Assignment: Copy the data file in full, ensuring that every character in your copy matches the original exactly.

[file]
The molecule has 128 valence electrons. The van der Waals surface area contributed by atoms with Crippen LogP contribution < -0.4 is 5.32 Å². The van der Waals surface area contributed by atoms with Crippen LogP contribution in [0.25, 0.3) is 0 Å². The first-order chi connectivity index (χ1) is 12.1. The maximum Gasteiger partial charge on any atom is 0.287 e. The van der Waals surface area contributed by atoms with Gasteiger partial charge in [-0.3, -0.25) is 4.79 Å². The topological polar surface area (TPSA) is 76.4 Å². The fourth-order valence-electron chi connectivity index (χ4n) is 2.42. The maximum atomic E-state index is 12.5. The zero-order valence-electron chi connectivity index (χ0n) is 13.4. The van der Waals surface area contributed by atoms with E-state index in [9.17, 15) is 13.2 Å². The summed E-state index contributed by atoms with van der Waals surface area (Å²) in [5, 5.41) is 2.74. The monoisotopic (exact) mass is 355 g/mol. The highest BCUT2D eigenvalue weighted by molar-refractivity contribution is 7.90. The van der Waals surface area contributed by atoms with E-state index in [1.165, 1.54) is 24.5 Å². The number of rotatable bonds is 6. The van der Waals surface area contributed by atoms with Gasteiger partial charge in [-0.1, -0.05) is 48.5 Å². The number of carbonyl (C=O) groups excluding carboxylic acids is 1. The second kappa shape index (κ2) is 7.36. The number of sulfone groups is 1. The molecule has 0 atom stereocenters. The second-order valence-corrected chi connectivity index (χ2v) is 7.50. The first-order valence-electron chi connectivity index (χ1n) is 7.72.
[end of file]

The molecule has 128 valence electrons. The van der Waals surface area contributed by atoms with Crippen LogP contribution < -0.4 is 5.32 Å². The van der Waals surface area contributed by atoms with Crippen LogP contribution in [0.25, 0.3) is 0 Å². The first-order chi connectivity index (χ1) is 12.1. The maximum Gasteiger partial charge on any atom is 0.287 e. The van der Waals surface area contributed by atoms with Gasteiger partial charge in [-0.3, -0.25) is 4.79 Å². The topological polar surface area (TPSA) is 76.4 Å². The fourth-order valence-electron chi connectivity index (χ4n) is 2.42. The maximum atomic E-state index is 12.5. The zero-order valence-electron chi connectivity index (χ0n) is 13.4. The van der Waals surface area contributed by atoms with E-state index in [9.17, 15) is 13.2 Å². The summed E-state index contributed by atoms with van der Waals surface area (Å²) in [5, 5.41) is 2.74. The monoisotopic (exact) mass is 355 g/mol. The highest BCUT2D eigenvalue weighted by molar-refractivity contribution is 7.90. The van der Waals surface area contributed by atoms with E-state index in [1.165, 1.54) is 24.5 Å². The number of rotatable bonds is 6. The van der Waals surface area contributed by atoms with Gasteiger partial charge in [-0.1, -0.05) is 48.5 Å². The number of carbonyl (C=O) groups excluding carboxylic acids is 1. The second kappa shape index (κ2) is 7.36. The number of sulfone groups is 1. The molecule has 0 atom stereocenters. The second-order valence-corrected chi connectivity index (χ2v) is 7.50. The first-order valence-electron chi connectivity index (χ1n) is 7.72.